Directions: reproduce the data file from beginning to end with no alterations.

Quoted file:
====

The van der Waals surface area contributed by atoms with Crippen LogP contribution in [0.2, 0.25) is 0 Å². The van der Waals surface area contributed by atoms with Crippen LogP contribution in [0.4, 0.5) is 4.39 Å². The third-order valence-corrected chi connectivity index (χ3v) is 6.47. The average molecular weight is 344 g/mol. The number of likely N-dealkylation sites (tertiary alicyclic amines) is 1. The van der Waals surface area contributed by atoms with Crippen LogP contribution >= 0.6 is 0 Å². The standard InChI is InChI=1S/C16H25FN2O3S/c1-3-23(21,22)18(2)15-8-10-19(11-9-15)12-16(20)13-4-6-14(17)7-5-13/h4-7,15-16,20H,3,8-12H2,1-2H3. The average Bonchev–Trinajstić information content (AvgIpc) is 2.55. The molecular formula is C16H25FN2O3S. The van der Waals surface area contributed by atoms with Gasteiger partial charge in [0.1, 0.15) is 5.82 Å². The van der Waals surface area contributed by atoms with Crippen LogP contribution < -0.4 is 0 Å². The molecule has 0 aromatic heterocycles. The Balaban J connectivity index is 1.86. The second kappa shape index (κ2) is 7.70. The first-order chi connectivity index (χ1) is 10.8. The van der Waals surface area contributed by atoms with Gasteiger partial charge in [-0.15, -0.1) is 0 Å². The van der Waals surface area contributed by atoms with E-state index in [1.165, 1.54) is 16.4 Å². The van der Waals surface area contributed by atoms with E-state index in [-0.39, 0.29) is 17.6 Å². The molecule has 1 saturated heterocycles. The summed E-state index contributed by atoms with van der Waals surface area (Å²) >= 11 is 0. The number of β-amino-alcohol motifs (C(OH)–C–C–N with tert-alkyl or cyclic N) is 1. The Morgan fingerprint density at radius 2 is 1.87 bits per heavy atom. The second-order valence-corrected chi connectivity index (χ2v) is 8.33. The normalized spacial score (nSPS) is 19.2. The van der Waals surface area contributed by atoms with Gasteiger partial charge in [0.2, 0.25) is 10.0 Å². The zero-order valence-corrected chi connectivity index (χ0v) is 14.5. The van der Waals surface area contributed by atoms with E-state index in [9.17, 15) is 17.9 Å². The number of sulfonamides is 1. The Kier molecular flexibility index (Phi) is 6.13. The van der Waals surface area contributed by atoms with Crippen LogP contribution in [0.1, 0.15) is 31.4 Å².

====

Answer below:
The van der Waals surface area contributed by atoms with Crippen LogP contribution in [0.2, 0.25) is 0 Å². The van der Waals surface area contributed by atoms with Crippen LogP contribution in [0.4, 0.5) is 4.39 Å². The third-order valence-corrected chi connectivity index (χ3v) is 6.47. The average molecular weight is 344 g/mol. The number of likely N-dealkylation sites (tertiary alicyclic amines) is 1. The van der Waals surface area contributed by atoms with Crippen LogP contribution >= 0.6 is 0 Å². The standard InChI is InChI=1S/C16H25FN2O3S/c1-3-23(21,22)18(2)15-8-10-19(11-9-15)12-16(20)13-4-6-14(17)7-5-13/h4-7,15-16,20H,3,8-12H2,1-2H3. The average Bonchev–Trinajstić information content (AvgIpc) is 2.55. The molecular formula is C16H25FN2O3S. The van der Waals surface area contributed by atoms with Gasteiger partial charge in [0.1, 0.15) is 5.82 Å². The van der Waals surface area contributed by atoms with Crippen LogP contribution < -0.4 is 0 Å². The molecule has 0 aromatic heterocycles. The Balaban J connectivity index is 1.86. The second kappa shape index (κ2) is 7.70. The first-order chi connectivity index (χ1) is 10.8. The van der Waals surface area contributed by atoms with Gasteiger partial charge in [-0.15, -0.1) is 0 Å². The van der Waals surface area contributed by atoms with E-state index in [1.165, 1.54) is 16.4 Å². The van der Waals surface area contributed by atoms with E-state index in [-0.39, 0.29) is 17.6 Å². The molecule has 1 saturated heterocycles. The summed E-state index contributed by atoms with van der Waals surface area (Å²) >= 11 is 0. The number of β-amino-alcohol motifs (C(OH)–C–C–N with tert-alkyl or cyclic N) is 1. The Morgan fingerprint density at radius 2 is 1.87 bits per heavy atom. The second-order valence-corrected chi connectivity index (χ2v) is 8.33. The normalized spacial score (nSPS) is 19.2. The van der Waals surface area contributed by atoms with Gasteiger partial charge in [0.2, 0.25) is 10.0 Å². The zero-order valence-corrected chi connectivity index (χ0v) is 14.5. The van der Waals surface area contributed by atoms with E-state index in [9.17, 15) is 17.9 Å². The number of sulfonamides is 1. The Kier molecular flexibility index (Phi) is 6.13. The van der Waals surface area contributed by atoms with Crippen LogP contribution in [0.1, 0.15) is 31.4 Å².